The rigor applied to making a contact does vary depending on the specific situation. Here are a few specific examples that will help explain this.


The WSJT-X software used for making FT8 contacts has IARU Steps 1, 2, and 3 embedded into its communication protocol. FT8 is intended to work well under weak-signal conditions, so the software implements a rigorous use of information exchange. Appropriate use of this software guarantees a valid QSO.

These are the FT8 messages for K0NR working W1AW.

The QSO starts with one station calling another (callsigns are exchanged). The standard FT8 messages (see figure) show that KØNR calls W1AW with grid locator included (TX1). Typically, W1AW would respond by calling KØNR and providing a signal report. (Signal reports are in decibels, just a number.) KØNR responds with TX3, which does two things: sends “R” to indicate that the signal report from W1AW was received AND sends the signal report of -15 dB to W1AW. When W1AW receives that transmission, it knows that callsigns and signal reports have been exchanged and sends RR73 to complete the QSO. KØNR may respond with a 73 message, but that is not required for a valid QSO.

I realize that if you haven’t worked FT8, this may be confusing. If so, just note that the design of the WSJT-X software leads the user through these specific messages to ensure that the three IARU steps happen.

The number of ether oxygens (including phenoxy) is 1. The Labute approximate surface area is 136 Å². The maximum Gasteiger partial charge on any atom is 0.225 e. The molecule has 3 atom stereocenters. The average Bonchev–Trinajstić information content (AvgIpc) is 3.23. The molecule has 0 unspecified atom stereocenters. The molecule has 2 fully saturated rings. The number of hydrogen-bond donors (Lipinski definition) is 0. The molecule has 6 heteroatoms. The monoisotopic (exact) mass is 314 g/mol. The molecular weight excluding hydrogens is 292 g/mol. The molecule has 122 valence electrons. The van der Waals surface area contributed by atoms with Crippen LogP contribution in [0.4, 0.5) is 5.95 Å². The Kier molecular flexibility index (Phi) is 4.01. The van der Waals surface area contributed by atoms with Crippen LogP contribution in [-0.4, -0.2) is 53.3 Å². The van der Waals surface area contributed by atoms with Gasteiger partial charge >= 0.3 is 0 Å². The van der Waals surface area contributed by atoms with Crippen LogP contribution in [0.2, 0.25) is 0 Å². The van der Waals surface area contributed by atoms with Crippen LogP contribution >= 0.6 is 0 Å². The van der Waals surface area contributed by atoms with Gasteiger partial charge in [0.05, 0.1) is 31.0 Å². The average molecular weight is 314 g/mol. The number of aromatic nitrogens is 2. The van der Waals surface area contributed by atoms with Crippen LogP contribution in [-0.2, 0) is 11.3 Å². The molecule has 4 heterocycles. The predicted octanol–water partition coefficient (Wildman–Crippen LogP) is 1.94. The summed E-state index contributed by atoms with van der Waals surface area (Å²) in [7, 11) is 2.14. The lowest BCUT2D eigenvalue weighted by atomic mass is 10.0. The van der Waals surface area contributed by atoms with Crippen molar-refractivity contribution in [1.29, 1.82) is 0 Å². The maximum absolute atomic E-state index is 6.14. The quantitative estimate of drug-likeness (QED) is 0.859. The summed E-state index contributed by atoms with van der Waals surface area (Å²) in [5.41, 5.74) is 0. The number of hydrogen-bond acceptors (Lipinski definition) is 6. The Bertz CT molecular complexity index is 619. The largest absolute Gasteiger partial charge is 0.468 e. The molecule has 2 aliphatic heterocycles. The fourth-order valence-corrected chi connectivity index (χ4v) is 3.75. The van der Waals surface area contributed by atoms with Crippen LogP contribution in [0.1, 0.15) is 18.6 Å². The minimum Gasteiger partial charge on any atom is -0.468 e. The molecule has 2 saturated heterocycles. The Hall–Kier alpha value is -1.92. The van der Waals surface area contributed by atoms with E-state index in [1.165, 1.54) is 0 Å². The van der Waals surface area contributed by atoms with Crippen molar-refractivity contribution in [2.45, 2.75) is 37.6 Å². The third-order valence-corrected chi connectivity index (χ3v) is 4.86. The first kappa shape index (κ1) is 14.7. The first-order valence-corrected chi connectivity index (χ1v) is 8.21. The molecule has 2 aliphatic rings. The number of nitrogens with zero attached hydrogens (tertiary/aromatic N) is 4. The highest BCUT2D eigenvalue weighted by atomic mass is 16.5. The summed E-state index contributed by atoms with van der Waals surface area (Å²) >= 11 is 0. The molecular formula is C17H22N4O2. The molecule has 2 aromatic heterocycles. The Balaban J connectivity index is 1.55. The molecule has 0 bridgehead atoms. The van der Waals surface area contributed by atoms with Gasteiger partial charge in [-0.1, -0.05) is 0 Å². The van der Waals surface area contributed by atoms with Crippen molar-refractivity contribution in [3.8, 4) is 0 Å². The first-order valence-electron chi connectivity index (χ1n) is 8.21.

VHF Contest QSO With Weak Signals

Radio contacts during VHF contests can be a bit casual: one operator calls another (callsigns exchanged) and they tell each other their grid locators. IARU Step 3 (the QSL or acknowledgment) may be assumed or perhaps one of the operators just says thanks or 73 to indicate the contact is complete and they are signing clear. But when the signals are weak, VHF operators tend to be more careful about making sure they made the contact.

Here’s a weak-signal CW QSO between KØNR and W9RM:

KØNR calls W9RM

W9RM responds and sends his grid (DM58)

KØNR responds with multiple “R”s to indicate that the grid was received and sends his grid (DM78)

W9RM responds with multiple “QSL”s to acknowledge that the information is complete

KØNR would probably reply with “73 73 73” but that is not necessary for a valid QSO

HF Contests

HF contests are fast and furious, with a high value placed on quickly making contacts. Thus, they tend to use the bare minimum to complete a QSO. Let’s take the example of a Big Gun station making multiple contacts in succession, otherwise known as “running.” Here, ZF1A is working the CQ Worldwide DX Contest with a number of stations calling him. He initiates the radio contact with “QRZ?”

ZF1A calls QRZ?

KØNR calls ZF1A by just saying his callsign
KØNR: Kilo Zero November Romeo

ZF1A calls KØNR and gives the contest exchange: signal report (always 59 in a contest) and CQ Zone (08 in this example)
ZF1A: KØNR 59 08

KØNR responds with a “Roger” to indicate the information was received and provides a signal report and CQ Zone 04